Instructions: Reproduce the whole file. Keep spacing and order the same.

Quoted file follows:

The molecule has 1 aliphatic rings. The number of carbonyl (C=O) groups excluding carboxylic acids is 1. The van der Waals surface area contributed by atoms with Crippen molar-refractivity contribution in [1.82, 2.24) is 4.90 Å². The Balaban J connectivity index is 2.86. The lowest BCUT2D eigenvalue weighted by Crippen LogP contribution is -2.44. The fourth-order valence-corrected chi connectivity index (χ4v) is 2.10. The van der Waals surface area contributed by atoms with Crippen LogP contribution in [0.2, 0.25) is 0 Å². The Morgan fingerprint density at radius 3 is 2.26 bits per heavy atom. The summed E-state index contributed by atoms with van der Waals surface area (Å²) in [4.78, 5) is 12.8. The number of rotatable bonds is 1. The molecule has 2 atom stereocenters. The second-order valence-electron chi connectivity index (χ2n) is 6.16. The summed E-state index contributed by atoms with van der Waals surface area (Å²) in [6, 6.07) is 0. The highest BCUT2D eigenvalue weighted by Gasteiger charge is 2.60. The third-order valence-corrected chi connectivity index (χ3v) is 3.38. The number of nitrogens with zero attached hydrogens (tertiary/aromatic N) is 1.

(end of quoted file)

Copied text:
The molecule has 1 aliphatic rings. The number of carbonyl (C=O) groups excluding carboxylic acids is 1. The van der Waals surface area contributed by atoms with Crippen molar-refractivity contribution in [1.82, 2.24) is 4.90 Å². The Balaban J connectivity index is 2.86. The lowest BCUT2D eigenvalue weighted by Crippen LogP contribution is -2.44. The fourth-order valence-corrected chi connectivity index (χ4v) is 2.10. The van der Waals surface area contributed by atoms with Crippen LogP contribution in [0.2, 0.25) is 0 Å². The Morgan fingerprint density at radius 3 is 2.26 bits per heavy atom. The summed E-state index contributed by atoms with van der Waals surface area (Å²) in [4.78, 5) is 12.8. The number of rotatable bonds is 1. The molecule has 2 atom stereocenters. The second-order valence-electron chi connectivity index (χ2n) is 6.16. The summed E-state index contributed by atoms with van der Waals surface area (Å²) in [6, 6.07) is 0. The highest BCUT2D eigenvalue weighted by Gasteiger charge is 2.60. The third-order valence-corrected chi connectivity index (χ3v) is 3.38. The number of nitrogens with zero attached hydrogens (tertiary/aromatic N) is 1.